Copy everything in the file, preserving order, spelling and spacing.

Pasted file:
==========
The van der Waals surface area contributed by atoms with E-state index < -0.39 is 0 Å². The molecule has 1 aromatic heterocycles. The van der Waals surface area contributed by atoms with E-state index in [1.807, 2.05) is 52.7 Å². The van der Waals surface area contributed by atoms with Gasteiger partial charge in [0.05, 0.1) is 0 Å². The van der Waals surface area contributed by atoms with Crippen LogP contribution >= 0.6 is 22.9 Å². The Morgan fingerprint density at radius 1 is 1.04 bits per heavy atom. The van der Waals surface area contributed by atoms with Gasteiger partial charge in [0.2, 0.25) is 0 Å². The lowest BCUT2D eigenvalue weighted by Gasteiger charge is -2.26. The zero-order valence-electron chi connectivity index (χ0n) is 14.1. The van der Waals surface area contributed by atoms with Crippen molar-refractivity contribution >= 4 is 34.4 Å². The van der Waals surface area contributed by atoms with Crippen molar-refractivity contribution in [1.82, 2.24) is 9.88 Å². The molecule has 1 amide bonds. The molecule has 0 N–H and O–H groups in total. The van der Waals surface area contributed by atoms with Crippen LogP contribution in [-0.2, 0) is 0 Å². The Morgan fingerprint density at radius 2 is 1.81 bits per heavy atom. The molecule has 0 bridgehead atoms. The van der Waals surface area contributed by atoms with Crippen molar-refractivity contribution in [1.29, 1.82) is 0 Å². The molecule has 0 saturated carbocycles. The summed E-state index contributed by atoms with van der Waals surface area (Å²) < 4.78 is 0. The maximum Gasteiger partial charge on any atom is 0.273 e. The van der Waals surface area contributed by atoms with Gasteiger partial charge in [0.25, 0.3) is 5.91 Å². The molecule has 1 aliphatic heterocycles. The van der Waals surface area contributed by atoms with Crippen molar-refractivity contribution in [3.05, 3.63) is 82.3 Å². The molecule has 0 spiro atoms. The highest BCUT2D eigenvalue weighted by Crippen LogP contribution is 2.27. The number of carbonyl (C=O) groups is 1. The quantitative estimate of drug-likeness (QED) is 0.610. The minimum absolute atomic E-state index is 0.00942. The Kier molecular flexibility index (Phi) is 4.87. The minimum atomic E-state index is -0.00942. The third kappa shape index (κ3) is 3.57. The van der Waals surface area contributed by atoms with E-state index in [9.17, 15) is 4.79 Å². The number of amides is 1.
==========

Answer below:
The van der Waals surface area contributed by atoms with E-state index < -0.39 is 0 Å². The molecule has 1 aromatic heterocycles. The van der Waals surface area contributed by atoms with E-state index in [1.807, 2.05) is 52.7 Å². The van der Waals surface area contributed by atoms with Gasteiger partial charge in [0.05, 0.1) is 0 Å². The van der Waals surface area contributed by atoms with Crippen LogP contribution >= 0.6 is 22.9 Å². The Morgan fingerprint density at radius 1 is 1.04 bits per heavy atom. The van der Waals surface area contributed by atoms with Gasteiger partial charge in [0.2, 0.25) is 0 Å². The lowest BCUT2D eigenvalue weighted by Gasteiger charge is -2.26. The zero-order valence-electron chi connectivity index (χ0n) is 14.1. The van der Waals surface area contributed by atoms with Crippen molar-refractivity contribution >= 4 is 34.4 Å². The van der Waals surface area contributed by atoms with Crippen molar-refractivity contribution in [1.82, 2.24) is 9.88 Å². The molecule has 1 amide bonds. The molecule has 0 N–H and O–H groups in total. The van der Waals surface area contributed by atoms with Crippen LogP contribution in [-0.2, 0) is 0 Å². The Morgan fingerprint density at radius 2 is 1.81 bits per heavy atom. The molecule has 0 bridgehead atoms. The van der Waals surface area contributed by atoms with Crippen molar-refractivity contribution in [1.29, 1.82) is 0 Å². The molecule has 0 saturated carbocycles. The summed E-state index contributed by atoms with van der Waals surface area (Å²) < 4.78 is 0. The maximum Gasteiger partial charge on any atom is 0.273 e. The van der Waals surface area contributed by atoms with Gasteiger partial charge in [0.25, 0.3) is 5.91 Å². The molecule has 1 aliphatic heterocycles. The van der Waals surface area contributed by atoms with Crippen molar-refractivity contribution in [3.05, 3.63) is 82.3 Å². The molecule has 0 spiro atoms. The highest BCUT2D eigenvalue weighted by Crippen LogP contribution is 2.27. The number of carbonyl (C=O) groups is 1. The quantitative estimate of drug-likeness (QED) is 0.610. The minimum absolute atomic E-state index is 0.00942. The Kier molecular flexibility index (Phi) is 4.87. The minimum atomic E-state index is -0.00942. The third kappa shape index (κ3) is 3.57. The van der Waals surface area contributed by atoms with E-state index in [9.17, 15) is 4.79 Å². The number of amides is 1.